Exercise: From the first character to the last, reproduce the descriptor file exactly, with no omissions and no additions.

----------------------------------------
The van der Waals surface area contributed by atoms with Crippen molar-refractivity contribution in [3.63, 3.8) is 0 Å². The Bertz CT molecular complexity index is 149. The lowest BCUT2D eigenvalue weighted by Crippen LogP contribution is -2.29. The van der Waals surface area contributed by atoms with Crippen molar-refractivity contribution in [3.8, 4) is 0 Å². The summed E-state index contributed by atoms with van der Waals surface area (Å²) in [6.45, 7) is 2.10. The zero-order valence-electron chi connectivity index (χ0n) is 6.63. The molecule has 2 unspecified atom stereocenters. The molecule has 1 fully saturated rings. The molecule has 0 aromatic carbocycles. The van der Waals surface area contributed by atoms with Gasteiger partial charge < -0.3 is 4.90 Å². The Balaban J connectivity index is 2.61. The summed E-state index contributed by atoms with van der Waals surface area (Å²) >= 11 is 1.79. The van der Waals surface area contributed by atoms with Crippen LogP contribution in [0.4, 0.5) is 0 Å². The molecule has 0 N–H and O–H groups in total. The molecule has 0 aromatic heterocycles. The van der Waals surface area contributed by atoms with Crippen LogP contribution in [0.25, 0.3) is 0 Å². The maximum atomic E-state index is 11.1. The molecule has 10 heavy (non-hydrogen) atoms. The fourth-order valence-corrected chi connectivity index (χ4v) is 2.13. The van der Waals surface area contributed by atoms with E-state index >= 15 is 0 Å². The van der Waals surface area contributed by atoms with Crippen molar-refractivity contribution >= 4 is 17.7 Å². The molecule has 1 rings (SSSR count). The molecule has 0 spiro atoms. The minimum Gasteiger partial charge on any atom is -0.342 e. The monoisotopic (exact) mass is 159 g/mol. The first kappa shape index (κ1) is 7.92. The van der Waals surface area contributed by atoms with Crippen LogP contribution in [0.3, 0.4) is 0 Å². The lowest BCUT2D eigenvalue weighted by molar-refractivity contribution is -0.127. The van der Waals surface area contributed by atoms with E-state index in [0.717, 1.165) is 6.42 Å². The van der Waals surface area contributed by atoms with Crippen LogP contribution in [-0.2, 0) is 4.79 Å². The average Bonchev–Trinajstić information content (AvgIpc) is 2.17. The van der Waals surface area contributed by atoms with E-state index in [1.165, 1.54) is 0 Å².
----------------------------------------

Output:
The van der Waals surface area contributed by atoms with Crippen molar-refractivity contribution in [3.63, 3.8) is 0 Å². The Bertz CT molecular complexity index is 149. The lowest BCUT2D eigenvalue weighted by Crippen LogP contribution is -2.29. The van der Waals surface area contributed by atoms with Crippen molar-refractivity contribution in [3.8, 4) is 0 Å². The summed E-state index contributed by atoms with van der Waals surface area (Å²) in [6.45, 7) is 2.10. The zero-order valence-electron chi connectivity index (χ0n) is 6.63. The molecule has 2 unspecified atom stereocenters. The molecule has 1 fully saturated rings. The molecule has 0 aromatic carbocycles. The van der Waals surface area contributed by atoms with Gasteiger partial charge < -0.3 is 4.90 Å². The Balaban J connectivity index is 2.61. The summed E-state index contributed by atoms with van der Waals surface area (Å²) >= 11 is 1.79. The van der Waals surface area contributed by atoms with Crippen LogP contribution in [0.4, 0.5) is 0 Å². The molecule has 0 N–H and O–H groups in total. The molecule has 0 aromatic heterocycles. The van der Waals surface area contributed by atoms with Crippen LogP contribution in [0.25, 0.3) is 0 Å². The maximum atomic E-state index is 11.1. The molecule has 10 heavy (non-hydrogen) atoms. The fourth-order valence-corrected chi connectivity index (χ4v) is 2.13. The van der Waals surface area contributed by atoms with E-state index >= 15 is 0 Å². The van der Waals surface area contributed by atoms with Crippen molar-refractivity contribution >= 4 is 17.7 Å². The molecule has 1 rings (SSSR count). The molecule has 0 spiro atoms. The minimum Gasteiger partial charge on any atom is -0.342 e. The monoisotopic (exact) mass is 159 g/mol. The first kappa shape index (κ1) is 7.92. The van der Waals surface area contributed by atoms with Crippen LogP contribution in [0.3, 0.4) is 0 Å². The lowest BCUT2D eigenvalue weighted by molar-refractivity contribution is -0.127. The van der Waals surface area contributed by atoms with E-state index in [0.717, 1.165) is 6.42 Å². The van der Waals surface area contributed by atoms with Crippen LogP contribution in [-0.2, 0) is 4.79 Å². The average Bonchev–Trinajstić information content (AvgIpc) is 2.17. The van der Waals surface area contributed by atoms with E-state index in [1.165, 1.54) is 0 Å².